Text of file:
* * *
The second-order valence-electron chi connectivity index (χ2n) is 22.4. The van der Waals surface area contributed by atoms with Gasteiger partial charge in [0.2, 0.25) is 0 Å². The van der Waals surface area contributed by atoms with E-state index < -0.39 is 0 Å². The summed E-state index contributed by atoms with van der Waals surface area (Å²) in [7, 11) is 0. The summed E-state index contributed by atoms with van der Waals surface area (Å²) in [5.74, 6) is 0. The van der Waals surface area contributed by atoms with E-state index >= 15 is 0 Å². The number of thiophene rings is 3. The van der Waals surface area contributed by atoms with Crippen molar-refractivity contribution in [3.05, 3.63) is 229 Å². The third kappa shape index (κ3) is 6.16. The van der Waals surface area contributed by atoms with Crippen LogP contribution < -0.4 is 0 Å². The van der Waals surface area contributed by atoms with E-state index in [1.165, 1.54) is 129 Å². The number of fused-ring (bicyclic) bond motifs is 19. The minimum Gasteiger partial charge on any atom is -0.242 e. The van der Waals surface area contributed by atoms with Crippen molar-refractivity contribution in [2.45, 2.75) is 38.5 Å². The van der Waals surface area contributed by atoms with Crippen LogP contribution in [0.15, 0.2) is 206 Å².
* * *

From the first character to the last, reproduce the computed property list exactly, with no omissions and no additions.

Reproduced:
The second-order valence-electron chi connectivity index (χ2n) is 22.4. The van der Waals surface area contributed by atoms with Gasteiger partial charge in [0.2, 0.25) is 0 Å². The van der Waals surface area contributed by atoms with E-state index < -0.39 is 0 Å². The summed E-state index contributed by atoms with van der Waals surface area (Å²) in [7, 11) is 0. The summed E-state index contributed by atoms with van der Waals surface area (Å²) in [5.74, 6) is 0. The van der Waals surface area contributed by atoms with E-state index >= 15 is 0 Å². The number of thiophene rings is 3. The van der Waals surface area contributed by atoms with Crippen molar-refractivity contribution in [3.05, 3.63) is 229 Å². The third kappa shape index (κ3) is 6.16. The van der Waals surface area contributed by atoms with Crippen LogP contribution < -0.4 is 0 Å². The van der Waals surface area contributed by atoms with E-state index in [1.165, 1.54) is 129 Å². The number of fused-ring (bicyclic) bond motifs is 19. The minimum Gasteiger partial charge on any atom is -0.242 e. The van der Waals surface area contributed by atoms with Crippen molar-refractivity contribution in [2.45, 2.75) is 38.5 Å². The van der Waals surface area contributed by atoms with Crippen LogP contribution in [0.15, 0.2) is 206 Å².